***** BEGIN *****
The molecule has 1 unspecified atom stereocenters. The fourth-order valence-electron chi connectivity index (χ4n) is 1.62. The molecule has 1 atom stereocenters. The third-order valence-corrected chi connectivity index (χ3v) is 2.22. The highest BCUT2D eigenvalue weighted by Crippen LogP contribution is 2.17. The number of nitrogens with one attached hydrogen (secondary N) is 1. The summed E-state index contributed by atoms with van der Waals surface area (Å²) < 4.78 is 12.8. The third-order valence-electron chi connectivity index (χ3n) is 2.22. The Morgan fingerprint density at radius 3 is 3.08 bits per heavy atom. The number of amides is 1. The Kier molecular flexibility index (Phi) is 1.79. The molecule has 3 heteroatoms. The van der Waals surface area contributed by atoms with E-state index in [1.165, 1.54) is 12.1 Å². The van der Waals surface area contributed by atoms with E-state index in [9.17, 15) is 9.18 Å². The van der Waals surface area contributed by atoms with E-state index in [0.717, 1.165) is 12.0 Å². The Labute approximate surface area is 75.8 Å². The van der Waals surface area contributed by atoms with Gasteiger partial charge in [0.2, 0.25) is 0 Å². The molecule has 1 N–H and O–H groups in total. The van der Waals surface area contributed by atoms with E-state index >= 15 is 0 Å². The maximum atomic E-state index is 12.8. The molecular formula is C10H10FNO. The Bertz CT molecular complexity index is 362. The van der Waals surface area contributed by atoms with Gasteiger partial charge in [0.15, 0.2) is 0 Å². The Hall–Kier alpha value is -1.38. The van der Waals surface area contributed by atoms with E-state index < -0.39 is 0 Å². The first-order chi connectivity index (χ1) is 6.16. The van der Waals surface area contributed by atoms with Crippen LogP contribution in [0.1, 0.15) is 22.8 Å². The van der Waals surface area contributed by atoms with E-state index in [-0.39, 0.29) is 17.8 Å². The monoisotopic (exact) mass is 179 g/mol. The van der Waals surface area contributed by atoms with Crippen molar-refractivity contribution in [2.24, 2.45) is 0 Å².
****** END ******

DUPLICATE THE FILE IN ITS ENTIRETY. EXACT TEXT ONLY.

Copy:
The molecule has 1 unspecified atom stereocenters. The fourth-order valence-electron chi connectivity index (χ4n) is 1.62. The molecule has 1 atom stereocenters. The third-order valence-corrected chi connectivity index (χ3v) is 2.22. The highest BCUT2D eigenvalue weighted by Crippen LogP contribution is 2.17. The number of nitrogens with one attached hydrogen (secondary N) is 1. The summed E-state index contributed by atoms with van der Waals surface area (Å²) < 4.78 is 12.8. The third-order valence-electron chi connectivity index (χ3n) is 2.22. The Morgan fingerprint density at radius 3 is 3.08 bits per heavy atom. The number of amides is 1. The Kier molecular flexibility index (Phi) is 1.79. The molecule has 3 heteroatoms. The van der Waals surface area contributed by atoms with E-state index in [1.165, 1.54) is 12.1 Å². The van der Waals surface area contributed by atoms with E-state index in [9.17, 15) is 9.18 Å². The van der Waals surface area contributed by atoms with E-state index in [0.717, 1.165) is 12.0 Å². The Labute approximate surface area is 75.8 Å². The van der Waals surface area contributed by atoms with Gasteiger partial charge in [0.2, 0.25) is 0 Å². The molecule has 1 N–H and O–H groups in total. The van der Waals surface area contributed by atoms with E-state index >= 15 is 0 Å². The maximum atomic E-state index is 12.8. The molecular formula is C10H10FNO. The Bertz CT molecular complexity index is 362. The van der Waals surface area contributed by atoms with Gasteiger partial charge in [0.15, 0.2) is 0 Å². The Hall–Kier alpha value is -1.38. The van der Waals surface area contributed by atoms with E-state index < -0.39 is 0 Å². The first-order chi connectivity index (χ1) is 6.16. The van der Waals surface area contributed by atoms with Crippen LogP contribution in [0.1, 0.15) is 22.8 Å². The van der Waals surface area contributed by atoms with E-state index in [-0.39, 0.29) is 17.8 Å². The monoisotopic (exact) mass is 179 g/mol. The van der Waals surface area contributed by atoms with Crippen molar-refractivity contribution in [2.24, 2.45) is 0 Å².